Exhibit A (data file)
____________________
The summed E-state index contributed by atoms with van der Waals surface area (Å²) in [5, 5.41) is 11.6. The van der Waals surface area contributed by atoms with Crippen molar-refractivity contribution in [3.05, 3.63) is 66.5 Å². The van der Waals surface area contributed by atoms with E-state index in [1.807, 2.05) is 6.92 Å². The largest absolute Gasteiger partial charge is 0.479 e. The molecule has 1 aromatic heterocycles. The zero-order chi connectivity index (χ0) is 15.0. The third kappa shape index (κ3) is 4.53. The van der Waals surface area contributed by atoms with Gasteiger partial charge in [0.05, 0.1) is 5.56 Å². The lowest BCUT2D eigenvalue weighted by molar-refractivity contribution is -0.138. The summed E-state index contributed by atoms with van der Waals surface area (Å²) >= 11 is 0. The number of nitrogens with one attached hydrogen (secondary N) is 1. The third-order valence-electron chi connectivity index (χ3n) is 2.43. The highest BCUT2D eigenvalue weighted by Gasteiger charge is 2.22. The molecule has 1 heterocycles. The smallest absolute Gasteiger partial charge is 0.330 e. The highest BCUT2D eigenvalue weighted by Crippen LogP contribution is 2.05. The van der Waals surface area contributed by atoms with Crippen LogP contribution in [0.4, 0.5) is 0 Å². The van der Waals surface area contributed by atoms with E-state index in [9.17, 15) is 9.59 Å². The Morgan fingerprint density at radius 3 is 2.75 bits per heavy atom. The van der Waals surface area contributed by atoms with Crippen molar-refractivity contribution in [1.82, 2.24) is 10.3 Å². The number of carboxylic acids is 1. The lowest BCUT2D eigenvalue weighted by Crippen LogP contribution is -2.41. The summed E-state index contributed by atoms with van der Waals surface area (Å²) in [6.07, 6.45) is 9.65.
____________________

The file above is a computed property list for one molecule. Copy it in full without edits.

The summed E-state index contributed by atoms with van der Waals surface area (Å²) in [5, 5.41) is 11.6. The van der Waals surface area contributed by atoms with Crippen molar-refractivity contribution in [3.05, 3.63) is 66.5 Å². The van der Waals surface area contributed by atoms with E-state index in [1.807, 2.05) is 6.92 Å². The largest absolute Gasteiger partial charge is 0.479 e. The molecule has 1 aromatic heterocycles. The zero-order chi connectivity index (χ0) is 15.0. The third kappa shape index (κ3) is 4.53. The van der Waals surface area contributed by atoms with Gasteiger partial charge in [0.05, 0.1) is 5.56 Å². The lowest BCUT2D eigenvalue weighted by molar-refractivity contribution is -0.138. The summed E-state index contributed by atoms with van der Waals surface area (Å²) >= 11 is 0. The number of nitrogens with one attached hydrogen (secondary N) is 1. The third-order valence-electron chi connectivity index (χ3n) is 2.43. The highest BCUT2D eigenvalue weighted by Gasteiger charge is 2.22. The molecule has 1 heterocycles. The smallest absolute Gasteiger partial charge is 0.330 e. The highest BCUT2D eigenvalue weighted by Crippen LogP contribution is 2.05. The van der Waals surface area contributed by atoms with Crippen LogP contribution in [0.4, 0.5) is 0 Å². The van der Waals surface area contributed by atoms with E-state index in [9.17, 15) is 9.59 Å². The Morgan fingerprint density at radius 3 is 2.75 bits per heavy atom. The van der Waals surface area contributed by atoms with Crippen molar-refractivity contribution in [1.82, 2.24) is 10.3 Å². The number of carboxylic acids is 1. The lowest BCUT2D eigenvalue weighted by Crippen LogP contribution is -2.41. The summed E-state index contributed by atoms with van der Waals surface area (Å²) in [6.07, 6.45) is 9.65.